I used to think I was a nice person. I’m a compassionate person. I can be a kind person, but I am not nice. There is a big difference to me. There was a time when I cared very strongly about what everyone thought about me. I wanted to be liked by everyone, so I would pretend to be nice to everyone. I would give. I would do whatever I thought would make them happy. I thought that was the price of love. While doing this, I was abandoning my own needs, thoughts and feelings.
The dictionary defines nice as: pleasing; agreeable; delightful. It is not humanly possible to be pleasing, agreeable and delightful all the time unless you are denying your own emotions, needs and thoughts. Within a friendship or relationship, there are going to be times when you disagree or when you say something that the other person doesn’t want to hear. If that never occurs, someone in the relationship is denying their needs. I was that person in the relationship until I realized that my needs were just as important as the other person. I realized that I knew everything about the other person, but they knew very little about me because I was suppressing who I was to maintain the relationship. I was making the other person’s needs more important than my own.
Being nice isn’t a bad thing. But, the problem comes when your intention behind being nice is so someone will love you. When you hide your true self behind the mask of “nice” to avoid the difficulties of being involved with other people, you are abandoning yourself to maintain that relationship. You are creating an image in the other person’s minds that you are always available, always giving and that you don’t need anything in return. At the same time, you are building resentment because people won’t equally abandon themselves for you. They won’t drop everything to be by your side because they think that you don’t need anything. Dr. Phil says that you teach people how to treat you. When you abandon your needs, you teach people to ignore them as well.
Life is about balance. As I said before, I am kind and compassionate. I give in my relationship, but I also expect them to be there for me when I need them. If I know that someone won’t give to me as much as I am willing to give to them, I have two decisions to make. Either I will no longer interact with that person or I will meet them at the level that I can handle. Anything I give must be from my heart. Before I give, I check-in with myself and ask, “If I do this, will I feel resentment later when it is not returned?” When the answer is yes, I decline to help. I honor myself first. I’ve found that 9 times out of 10, the friend didn’t get upset. The truth I learned is that I was always waiting for the other person to realize that they were unfairly taking advantage of my being nice and, magically, love me the same way that I was loving them. Most people have very little guilt in receiving after the first few times, because they assumes that you are always giving what you want to give. So, I figured out that I couldn’t blame anyone else if I was giving more that I could afford to give.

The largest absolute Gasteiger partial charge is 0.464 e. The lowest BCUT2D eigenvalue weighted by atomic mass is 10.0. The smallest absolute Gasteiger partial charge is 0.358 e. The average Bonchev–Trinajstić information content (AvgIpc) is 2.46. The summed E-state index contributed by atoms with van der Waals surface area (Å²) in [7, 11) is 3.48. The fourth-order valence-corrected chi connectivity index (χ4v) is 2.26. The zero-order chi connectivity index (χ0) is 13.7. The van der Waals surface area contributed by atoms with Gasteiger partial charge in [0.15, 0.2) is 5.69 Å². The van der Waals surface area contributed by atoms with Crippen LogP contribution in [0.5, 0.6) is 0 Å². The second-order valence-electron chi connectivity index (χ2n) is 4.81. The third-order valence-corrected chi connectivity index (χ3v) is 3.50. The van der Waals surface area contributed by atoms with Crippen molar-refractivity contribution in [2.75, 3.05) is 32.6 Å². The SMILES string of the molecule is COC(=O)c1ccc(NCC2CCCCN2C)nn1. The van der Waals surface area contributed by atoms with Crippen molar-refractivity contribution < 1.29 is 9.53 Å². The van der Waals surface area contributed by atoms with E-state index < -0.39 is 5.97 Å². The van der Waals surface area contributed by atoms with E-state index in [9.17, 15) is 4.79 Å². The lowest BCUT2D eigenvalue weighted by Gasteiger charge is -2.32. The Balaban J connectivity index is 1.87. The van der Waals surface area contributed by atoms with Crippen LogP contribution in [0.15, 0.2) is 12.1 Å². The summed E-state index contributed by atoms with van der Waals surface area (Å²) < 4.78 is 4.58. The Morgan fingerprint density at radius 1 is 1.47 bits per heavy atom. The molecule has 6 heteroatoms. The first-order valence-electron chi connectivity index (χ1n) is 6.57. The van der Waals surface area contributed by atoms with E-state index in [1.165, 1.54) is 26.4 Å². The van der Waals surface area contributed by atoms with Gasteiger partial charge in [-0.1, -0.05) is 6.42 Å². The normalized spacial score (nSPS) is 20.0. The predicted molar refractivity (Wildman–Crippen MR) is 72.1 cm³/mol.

True friends will respect your emotions, your needs and appreciate your thoughts. Rich relationships are created when people learn how to accept you and love you for who you are. When you are nice to keep the peace, you are cheating the other person out of their own growth and acceptance. You are not giving them the chance to learn how to really love. You are also not trusting them and discounting their ability to adapt. Being nice while hiding your true feelings is fear-based. You are fearful that if you are the real you that you will scare the person away or make them mad and they will withdraw their love. You are discounting your value or worth. Being agreeable keeps you from the true intimacy you desire in that relationship. As long as your are inauthentic, you can never feel close to the people in your relationships because they don’t know the real you. Have the courage to fight the good fight and show that you have your own needs, thoughts and feelings. Only then will you get the true benefits of every interaction in your life.
You can be kind. You can be compassionate. But, if you want to be nice, give what you can afford to give. Any friend that doesn’t want to be around you because you are no longer giving while asking for nothing in return has proven they never deserved your friendship in the first place. As you love yourself more, you will find that your capacity to give will grow because you won’t be as resentful. And you will feel the comfort of knowing that your true friends love you and accept you whether you are giving them something or not. You will find that they love you for you and that is all we really want is love.
“If you want to have the kind of relationship that your heart yearns for, you have to create it. You can’t depend on somebody else creating it for you.” ― Gary Zukav